SACRAMENTO (KPIX 5) — Dozens of principals from the Oakland Unified School District headed to the state capitol on Wednesday to push for more education funding.

The meeting with legislators in Sacramento comes one day before Oakland teachers are set to strike.

The principals carpooled from a coffee shop in Oakland for the drive. Dressed in red and fully caffeinated, the group of principals from Oakland Unified schools prepped for a road trip to the Capitol with a very important lesson plan in mind: educating the state’s leaders about what they need and why.

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“Teachers in Oakland and all over the state are grossly under paid,” said Bridges Academy principal Anita Iverson-Comelo. “They have conditions that are not conducive to teaching and learning and what kids deserve. We need to do better.”

The principals’ requests are three fold: they want increased funding of education, forgiveness of the $36 million dollar loan Oakland Unified owes the state from when it fell into receivership and a revision of the state’s charter school law.

The principals’ first appointment was with the top educator himself, Tony Thurmond, the State Superintendent of Public instruction. At a statewide education summit Wednesday, he addressed educators.

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“Let it start now that every young person, every young person, has access to early education and that we do what we need to do on these ballot measures in 2020, so that we can say that we go from 45th in the nation per pupil spending to what our kids deserve: number one,” said Thurmond.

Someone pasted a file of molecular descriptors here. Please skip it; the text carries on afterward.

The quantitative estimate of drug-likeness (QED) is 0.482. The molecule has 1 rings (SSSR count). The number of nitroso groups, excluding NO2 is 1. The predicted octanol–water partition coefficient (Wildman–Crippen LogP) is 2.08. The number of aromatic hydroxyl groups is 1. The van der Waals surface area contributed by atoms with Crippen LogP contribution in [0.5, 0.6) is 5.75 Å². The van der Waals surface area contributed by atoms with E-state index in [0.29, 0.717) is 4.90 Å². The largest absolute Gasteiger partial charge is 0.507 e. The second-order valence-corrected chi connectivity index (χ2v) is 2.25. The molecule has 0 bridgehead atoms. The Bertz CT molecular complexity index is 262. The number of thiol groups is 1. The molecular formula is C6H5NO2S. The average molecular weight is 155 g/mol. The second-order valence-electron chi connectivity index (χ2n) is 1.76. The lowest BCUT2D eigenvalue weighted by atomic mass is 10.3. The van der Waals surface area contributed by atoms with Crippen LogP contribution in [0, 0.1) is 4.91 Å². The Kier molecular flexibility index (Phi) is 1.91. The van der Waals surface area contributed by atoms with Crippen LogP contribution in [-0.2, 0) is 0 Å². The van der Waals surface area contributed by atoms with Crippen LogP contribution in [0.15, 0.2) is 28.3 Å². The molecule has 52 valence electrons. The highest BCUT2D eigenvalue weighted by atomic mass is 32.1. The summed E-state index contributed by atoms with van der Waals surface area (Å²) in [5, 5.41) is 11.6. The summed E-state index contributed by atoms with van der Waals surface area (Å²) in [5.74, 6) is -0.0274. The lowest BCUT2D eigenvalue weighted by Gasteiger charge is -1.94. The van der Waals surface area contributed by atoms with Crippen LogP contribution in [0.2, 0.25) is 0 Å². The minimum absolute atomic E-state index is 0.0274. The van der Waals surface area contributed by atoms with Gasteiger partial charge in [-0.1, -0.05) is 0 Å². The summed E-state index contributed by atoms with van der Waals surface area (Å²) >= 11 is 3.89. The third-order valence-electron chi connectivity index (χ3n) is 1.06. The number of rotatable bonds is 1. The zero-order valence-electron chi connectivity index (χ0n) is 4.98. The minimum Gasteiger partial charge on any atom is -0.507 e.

That sentiment received a round of applause, but whether it will be enough has yet to be seen.

It will be a long day for these educators.

After the event with Thurmond, the principals are scheduled to meet with several Oakland lawmakers as well as the Assembly Education Committee chair.

That meeting will last until 2:30 p.m. Wednesday. Afterwards, they head home to get ready for dealing with the teacher strike.

On Thursday, Oakland teachers will walk picket lines outside their schools, asking for higher pay, more support staff and smaller classrooms. While principals will be at school to take care of the kids who show up, Iverson-Comelo told KPIX that they still are behind the striking teachers.

“We will be in the schools and the classrooms, because there are families who will not be able to keep their kids home. But in spirit, we will be with our teachers, because we know they need more,” said Iverson-Comelo.

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